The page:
Haskell Indian Nations University to offer new agriculture business degree

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Haskell Indian Nations University will soon offer a new agriculture business degree program aimed at empowering Native American farmers and ranchers.

Secretary of the Interior Deb Haaland announced the program Tuesday during the American Indian Higher Education Consortium’s Annual Legislative Summit in Washington, D.C.

“The educational effort will be housed within Haskell’s business school, and the program will cover areas such as lending operations, risk management, regulatory compliance, and customer service, encompassing comprehensive fundamental lending principles that will ultimately improve the relationships Native farmers and ranchers have with their financial institutions,” according to a news release announcing the program.

The program will offer degree and certificate options in agriculture and finance to ensure students have a deep understanding of lending processes specific to Indian Country and the agricultural industry, according to the release. It aims to nurture and empower the next generation of skilled professionals with knowledge of the unique requirements of Tribal agriculture production and lending.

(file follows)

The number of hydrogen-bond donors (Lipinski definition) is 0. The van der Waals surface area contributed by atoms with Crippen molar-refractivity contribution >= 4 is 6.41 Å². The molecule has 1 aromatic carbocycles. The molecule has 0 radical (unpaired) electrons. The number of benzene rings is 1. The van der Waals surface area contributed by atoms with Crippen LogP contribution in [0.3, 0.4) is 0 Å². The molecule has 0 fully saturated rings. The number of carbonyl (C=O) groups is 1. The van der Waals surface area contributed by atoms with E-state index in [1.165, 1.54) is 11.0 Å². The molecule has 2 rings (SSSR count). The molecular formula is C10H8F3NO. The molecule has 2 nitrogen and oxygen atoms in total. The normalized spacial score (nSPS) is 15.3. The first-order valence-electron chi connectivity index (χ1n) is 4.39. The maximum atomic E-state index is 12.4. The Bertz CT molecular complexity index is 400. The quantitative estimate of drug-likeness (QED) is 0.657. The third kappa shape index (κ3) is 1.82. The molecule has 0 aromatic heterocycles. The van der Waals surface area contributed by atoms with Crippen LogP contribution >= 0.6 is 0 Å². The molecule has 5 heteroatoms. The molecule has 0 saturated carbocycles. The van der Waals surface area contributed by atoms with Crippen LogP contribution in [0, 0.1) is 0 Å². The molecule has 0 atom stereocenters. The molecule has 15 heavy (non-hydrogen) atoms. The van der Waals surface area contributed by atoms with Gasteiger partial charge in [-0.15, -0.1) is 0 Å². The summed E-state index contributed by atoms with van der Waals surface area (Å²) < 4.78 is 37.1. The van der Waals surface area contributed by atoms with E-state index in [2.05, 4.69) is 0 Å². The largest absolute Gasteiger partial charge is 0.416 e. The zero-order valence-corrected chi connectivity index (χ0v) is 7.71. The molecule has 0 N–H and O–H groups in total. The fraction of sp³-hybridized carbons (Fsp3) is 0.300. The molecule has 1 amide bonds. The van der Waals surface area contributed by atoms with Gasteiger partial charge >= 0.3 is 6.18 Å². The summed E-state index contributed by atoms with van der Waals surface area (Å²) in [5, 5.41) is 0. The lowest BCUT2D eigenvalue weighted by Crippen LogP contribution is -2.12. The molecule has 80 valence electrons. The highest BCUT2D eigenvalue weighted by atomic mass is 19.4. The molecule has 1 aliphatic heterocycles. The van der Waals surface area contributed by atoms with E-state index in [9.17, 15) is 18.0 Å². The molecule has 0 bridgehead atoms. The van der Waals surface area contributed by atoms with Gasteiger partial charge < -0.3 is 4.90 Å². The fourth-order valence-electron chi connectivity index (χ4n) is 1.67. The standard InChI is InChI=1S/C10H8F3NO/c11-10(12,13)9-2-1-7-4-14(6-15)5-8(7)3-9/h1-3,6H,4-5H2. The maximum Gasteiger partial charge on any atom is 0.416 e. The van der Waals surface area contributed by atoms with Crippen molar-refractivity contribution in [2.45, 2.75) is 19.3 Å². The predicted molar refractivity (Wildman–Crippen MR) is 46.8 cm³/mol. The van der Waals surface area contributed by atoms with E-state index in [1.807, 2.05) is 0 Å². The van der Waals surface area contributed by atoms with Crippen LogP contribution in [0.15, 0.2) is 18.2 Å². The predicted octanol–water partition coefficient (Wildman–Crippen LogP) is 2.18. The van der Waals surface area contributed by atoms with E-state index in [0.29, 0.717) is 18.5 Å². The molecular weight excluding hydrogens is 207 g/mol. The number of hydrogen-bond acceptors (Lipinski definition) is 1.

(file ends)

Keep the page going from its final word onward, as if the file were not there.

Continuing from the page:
“We are excited to create new and exciting opportunities for our students and the communities they come from,” Mackie Moore, dean of Haskell’s College of Business, said in the release. “Through education and economic development opportunities we see the growth of, not only agriculture practices being used for basic sustainable food, but business opportunities.”

The program is in partnership with the Native American Agriculture Fund, a trust that manages funds from a settlement in Keepseagle v. Vilsack. The case, which alleged that the U.S. Department of Agriculture had discriminated against Native American farmers and ranchers in loan programs for decades, settled in 2010.

“At NAAF, we are proud to support educational entities like Haskell as the stewards of education in our tribal communities and hope the certificate programs will become a useful tool in educating both students and non-students that serve their tribal communities,” NAAF CEO Toni Stanger-McLaughlin said in the release. “This new engagement will build off our work in providing access to capital through Community Development Financial Institutions and the creation of a new Other Financing Institution within the Farm Credit System called Native Agriculture Financial Services.”

Haskell President Frank Arpan said in the release that the university looks forward to working with the NAAF to advance career opportunities and skillsets available to Native communities and individuals.

“Through this grant, we hope to expand valuable resources to Native communities in the areas of agribusiness and beyond,” he said.

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Gray coneflower, Ratibida pinnata, is a long blooming native perennial whose name refers to the gray cone under the brown disk florets, here being visited by a bumblebee interested in their sweet nectar.

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